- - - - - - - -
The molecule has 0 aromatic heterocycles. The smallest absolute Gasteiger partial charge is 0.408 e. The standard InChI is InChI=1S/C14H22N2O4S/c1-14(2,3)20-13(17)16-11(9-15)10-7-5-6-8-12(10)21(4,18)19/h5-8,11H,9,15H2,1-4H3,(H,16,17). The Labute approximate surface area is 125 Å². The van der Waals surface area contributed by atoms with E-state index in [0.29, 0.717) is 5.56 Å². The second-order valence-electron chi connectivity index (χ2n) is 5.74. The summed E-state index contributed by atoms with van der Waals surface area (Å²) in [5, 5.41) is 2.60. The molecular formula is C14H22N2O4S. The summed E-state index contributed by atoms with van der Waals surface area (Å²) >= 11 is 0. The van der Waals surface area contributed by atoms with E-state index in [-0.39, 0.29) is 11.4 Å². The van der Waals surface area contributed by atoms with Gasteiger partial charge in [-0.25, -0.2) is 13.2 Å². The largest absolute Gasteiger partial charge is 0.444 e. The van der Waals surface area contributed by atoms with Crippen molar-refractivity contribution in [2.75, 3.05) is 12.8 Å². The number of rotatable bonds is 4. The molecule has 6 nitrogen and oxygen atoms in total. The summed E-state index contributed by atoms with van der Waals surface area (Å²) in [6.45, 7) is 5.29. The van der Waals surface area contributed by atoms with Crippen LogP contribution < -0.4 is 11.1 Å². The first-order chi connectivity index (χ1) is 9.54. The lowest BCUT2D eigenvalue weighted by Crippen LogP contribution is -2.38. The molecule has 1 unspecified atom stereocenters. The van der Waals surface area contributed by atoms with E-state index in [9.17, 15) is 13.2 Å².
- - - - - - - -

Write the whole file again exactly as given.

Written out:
The molecule has 0 aromatic heterocycles. The smallest absolute Gasteiger partial charge is 0.408 e. The standard InChI is InChI=1S/C14H22N2O4S/c1-14(2,3)20-13(17)16-11(9-15)10-7-5-6-8-12(10)21(4,18)19/h5-8,11H,9,15H2,1-4H3,(H,16,17). The Labute approximate surface area is 125 Å². The van der Waals surface area contributed by atoms with E-state index in [0.29, 0.717) is 5.56 Å². The second-order valence-electron chi connectivity index (χ2n) is 5.74. The summed E-state index contributed by atoms with van der Waals surface area (Å²) in [5, 5.41) is 2.60. The molecular formula is C14H22N2O4S. The summed E-state index contributed by atoms with van der Waals surface area (Å²) >= 11 is 0. The van der Waals surface area contributed by atoms with E-state index in [-0.39, 0.29) is 11.4 Å². The van der Waals surface area contributed by atoms with Gasteiger partial charge in [-0.25, -0.2) is 13.2 Å². The largest absolute Gasteiger partial charge is 0.444 e. The van der Waals surface area contributed by atoms with Crippen molar-refractivity contribution in [2.75, 3.05) is 12.8 Å². The number of rotatable bonds is 4. The molecule has 6 nitrogen and oxygen atoms in total. The summed E-state index contributed by atoms with van der Waals surface area (Å²) in [6.45, 7) is 5.29. The van der Waals surface area contributed by atoms with Crippen LogP contribution < -0.4 is 11.1 Å². The first-order chi connectivity index (χ1) is 9.54. The lowest BCUT2D eigenvalue weighted by Crippen LogP contribution is -2.38. The molecule has 1 unspecified atom stereocenters. The van der Waals surface area contributed by atoms with E-state index in [9.17, 15) is 13.2 Å².